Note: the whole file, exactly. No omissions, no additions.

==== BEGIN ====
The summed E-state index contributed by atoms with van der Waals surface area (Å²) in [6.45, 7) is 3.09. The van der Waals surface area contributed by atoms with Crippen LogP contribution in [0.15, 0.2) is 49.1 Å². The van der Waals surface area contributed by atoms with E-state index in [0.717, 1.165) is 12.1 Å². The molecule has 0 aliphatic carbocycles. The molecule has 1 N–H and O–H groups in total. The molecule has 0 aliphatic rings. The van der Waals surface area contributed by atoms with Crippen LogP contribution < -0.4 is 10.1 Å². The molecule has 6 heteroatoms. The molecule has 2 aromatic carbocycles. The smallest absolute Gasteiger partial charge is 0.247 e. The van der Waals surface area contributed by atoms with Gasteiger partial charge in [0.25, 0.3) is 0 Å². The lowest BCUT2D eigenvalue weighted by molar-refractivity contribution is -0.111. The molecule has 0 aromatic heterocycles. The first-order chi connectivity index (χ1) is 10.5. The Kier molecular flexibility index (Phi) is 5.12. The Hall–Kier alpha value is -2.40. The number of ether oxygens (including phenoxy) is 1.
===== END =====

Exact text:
The summed E-state index contributed by atoms with van der Waals surface area (Å²) in [6.45, 7) is 3.09. The van der Waals surface area contributed by atoms with Crippen LogP contribution in [0.15, 0.2) is 49.1 Å². The van der Waals surface area contributed by atoms with E-state index in [0.717, 1.165) is 12.1 Å². The molecule has 0 aliphatic carbocycles. The molecule has 1 N–H and O–H groups in total. The molecule has 0 aliphatic rings. The van der Waals surface area contributed by atoms with Crippen LogP contribution < -0.4 is 10.1 Å². The molecule has 6 heteroatoms. The molecule has 2 aromatic carbocycles. The smallest absolute Gasteiger partial charge is 0.247 e. The van der Waals surface area contributed by atoms with Gasteiger partial charge in [0.25, 0.3) is 0 Å². The lowest BCUT2D eigenvalue weighted by molar-refractivity contribution is -0.111. The molecule has 0 aromatic heterocycles. The first-order chi connectivity index (χ1) is 10.5. The Kier molecular flexibility index (Phi) is 5.12. The Hall–Kier alpha value is -2.40. The number of ether oxygens (including phenoxy) is 1.